Other automakers may have shunned the wagon segment but the Volvo V60 proves that these automakers backed out prematurely. The V60 shines as a practical and comfortable luxury vehicle that feels more compelling than a crossover. It offers a stellar interior, class-leading safety technology, and a modest powertrain that feels inoffensive. The lack of AWD could be a dealbreaker for some buyers but fortunately, the lifted V60 Cross Country still offers it. Wagon fans who crave a bit more zip can opt for the Polestar Engineered T8 trim, which adds a supercharger and hybrid motor for a total of 415 horsepower. The V60 Polestar should be the ultimate unicorn as performance wagons are nearly nonexistent in the US.
Despite lacking a more powerful engine option, the V60 feels like it is a class of its own. The V60's only near competitor is the Audi A4 allroad but it suffers from having a lifted ride height and body cladding that ruin its wagon proportions. Owners who need to drive up a dirt driveway may prefer the allroad's ruggedness but Volvo's V60 CrossCountry offers similar capability. If you are in the market for a luxurious wagon with a compelling package, the V60 is now your one and only option, and it's a good one.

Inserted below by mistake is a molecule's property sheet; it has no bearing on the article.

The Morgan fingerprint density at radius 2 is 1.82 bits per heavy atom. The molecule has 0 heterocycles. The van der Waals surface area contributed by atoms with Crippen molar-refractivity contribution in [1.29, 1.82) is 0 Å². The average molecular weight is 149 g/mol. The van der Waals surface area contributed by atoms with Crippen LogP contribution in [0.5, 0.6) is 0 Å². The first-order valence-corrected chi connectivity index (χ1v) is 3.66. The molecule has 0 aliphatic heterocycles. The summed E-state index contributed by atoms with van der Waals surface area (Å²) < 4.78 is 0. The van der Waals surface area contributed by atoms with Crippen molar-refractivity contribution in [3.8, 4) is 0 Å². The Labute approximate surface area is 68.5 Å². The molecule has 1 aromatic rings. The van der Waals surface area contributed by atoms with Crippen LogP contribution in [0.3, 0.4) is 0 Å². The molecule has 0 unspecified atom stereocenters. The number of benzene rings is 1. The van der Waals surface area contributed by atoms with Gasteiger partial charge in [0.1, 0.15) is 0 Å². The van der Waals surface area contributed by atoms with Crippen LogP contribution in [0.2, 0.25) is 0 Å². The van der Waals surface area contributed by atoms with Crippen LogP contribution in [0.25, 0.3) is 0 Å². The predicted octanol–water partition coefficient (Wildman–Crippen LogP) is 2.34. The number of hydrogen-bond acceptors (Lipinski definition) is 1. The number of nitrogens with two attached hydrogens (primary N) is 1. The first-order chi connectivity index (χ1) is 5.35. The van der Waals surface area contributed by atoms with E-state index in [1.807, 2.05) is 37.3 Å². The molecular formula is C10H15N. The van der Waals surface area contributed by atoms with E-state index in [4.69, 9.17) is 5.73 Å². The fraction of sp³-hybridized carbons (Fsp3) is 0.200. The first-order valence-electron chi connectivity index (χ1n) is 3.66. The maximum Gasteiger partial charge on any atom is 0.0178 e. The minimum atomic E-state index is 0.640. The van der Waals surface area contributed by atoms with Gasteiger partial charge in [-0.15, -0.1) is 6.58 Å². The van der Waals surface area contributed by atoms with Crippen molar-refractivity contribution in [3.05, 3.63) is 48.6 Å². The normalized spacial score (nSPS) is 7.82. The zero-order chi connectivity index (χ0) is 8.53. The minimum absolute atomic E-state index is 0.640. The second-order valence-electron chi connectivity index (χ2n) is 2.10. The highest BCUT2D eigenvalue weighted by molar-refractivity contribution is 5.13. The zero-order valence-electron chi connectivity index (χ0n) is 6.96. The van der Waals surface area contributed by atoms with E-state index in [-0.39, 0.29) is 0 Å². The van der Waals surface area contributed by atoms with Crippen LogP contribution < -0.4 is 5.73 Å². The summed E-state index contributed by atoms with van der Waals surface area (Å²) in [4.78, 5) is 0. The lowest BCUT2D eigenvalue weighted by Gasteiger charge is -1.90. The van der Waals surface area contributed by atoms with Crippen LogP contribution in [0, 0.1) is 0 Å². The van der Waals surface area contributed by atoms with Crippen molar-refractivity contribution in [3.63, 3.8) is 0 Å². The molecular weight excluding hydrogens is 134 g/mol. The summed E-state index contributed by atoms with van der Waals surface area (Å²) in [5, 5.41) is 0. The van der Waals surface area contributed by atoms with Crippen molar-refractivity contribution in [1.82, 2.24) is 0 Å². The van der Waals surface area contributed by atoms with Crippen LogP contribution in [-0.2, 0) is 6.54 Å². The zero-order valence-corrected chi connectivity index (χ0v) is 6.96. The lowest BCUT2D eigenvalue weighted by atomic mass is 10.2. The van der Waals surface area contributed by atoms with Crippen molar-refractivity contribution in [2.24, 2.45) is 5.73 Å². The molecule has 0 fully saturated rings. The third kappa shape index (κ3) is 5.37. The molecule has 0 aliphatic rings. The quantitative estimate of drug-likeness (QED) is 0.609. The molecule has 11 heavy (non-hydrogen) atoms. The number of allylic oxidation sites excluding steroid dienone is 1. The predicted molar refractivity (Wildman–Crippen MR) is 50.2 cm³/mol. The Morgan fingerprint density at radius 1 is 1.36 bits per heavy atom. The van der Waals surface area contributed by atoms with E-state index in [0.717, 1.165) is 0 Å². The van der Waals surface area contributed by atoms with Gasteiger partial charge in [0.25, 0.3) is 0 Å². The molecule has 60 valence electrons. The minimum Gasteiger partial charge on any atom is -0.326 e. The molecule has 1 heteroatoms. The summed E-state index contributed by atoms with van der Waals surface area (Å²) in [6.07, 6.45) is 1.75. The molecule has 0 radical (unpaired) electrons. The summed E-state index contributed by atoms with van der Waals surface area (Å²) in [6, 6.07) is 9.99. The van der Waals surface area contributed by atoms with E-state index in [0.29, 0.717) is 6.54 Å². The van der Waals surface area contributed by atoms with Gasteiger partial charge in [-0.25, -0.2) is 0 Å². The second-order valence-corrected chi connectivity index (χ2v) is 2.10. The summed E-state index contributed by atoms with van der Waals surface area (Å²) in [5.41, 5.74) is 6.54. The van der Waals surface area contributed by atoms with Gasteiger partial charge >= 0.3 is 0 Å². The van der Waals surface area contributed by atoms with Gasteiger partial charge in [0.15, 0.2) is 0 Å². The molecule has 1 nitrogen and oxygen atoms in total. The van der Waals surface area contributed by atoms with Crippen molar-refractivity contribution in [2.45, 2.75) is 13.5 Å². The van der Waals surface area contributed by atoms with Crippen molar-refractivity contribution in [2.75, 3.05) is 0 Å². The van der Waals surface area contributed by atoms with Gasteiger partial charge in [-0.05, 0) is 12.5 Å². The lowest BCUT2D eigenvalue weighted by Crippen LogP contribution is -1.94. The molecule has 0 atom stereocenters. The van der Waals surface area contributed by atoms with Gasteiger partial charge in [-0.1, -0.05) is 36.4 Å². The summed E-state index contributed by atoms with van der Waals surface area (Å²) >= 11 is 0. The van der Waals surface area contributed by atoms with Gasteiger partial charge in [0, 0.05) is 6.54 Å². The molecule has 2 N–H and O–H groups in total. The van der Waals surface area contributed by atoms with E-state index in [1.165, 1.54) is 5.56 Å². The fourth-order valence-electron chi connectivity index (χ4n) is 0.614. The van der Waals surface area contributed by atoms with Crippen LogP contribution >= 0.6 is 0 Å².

Starting with a vast difference between price tags, the Outback comes in at a much lower asking of $26,645. While budgets are important, so is quality, and the Subaru is not as luxurious as the V60, whether you consider the outside or the inside. What the Japanese wagon does offer is the choice of two engines and all-wheel drive, which the V60 no longer offers and extra towing capability along with some extra off-road capability. The most powerful engine in the Outback's lineup is a turbocharged 2.4-liter engine that offers slightly more power than the V60, but not by enough to influence the final decision between the two. The Volvo offers safety and reliability that the Outback doesn't, but what the Subaru lacks in those departments, it makes up for with more interior space, better fuel economy and a nature more inclined to utility than its Swedish counterpart. Still, the Volvo manages to best the Outback in terms of luxury, comfort and fuel economy, and is the better buy of the two.
These Swedish barouches share the same turbocharged 2.0-liter engine and in turn, deliver the same power outputs of 250 hp and 258 lb-ft. The added weight from the bigger V90 means that the engine has more to lug around which results in lower EPA estimates of 22/33/26 mpg, but the option of a more powerful T6 engine and AWD for the V90 is very convincing. The two also share similar interiors, but the V90 offers slightly more luxury from its interior in the ways of wooden trim inserts and better standard upholstery. Put simply, the V90 is a bigger V60 and it offers more space from the inside and a bigger total cargo space, but strangely, a smaller trunk. The V90 also offers the T6 engine option that's a lot more powerful than the one found in the V60. If you're looking for added space and extra power, the V90 is the way to go. If you're not concerned with those two factors and want to be kind to your bank account, stick to the V60.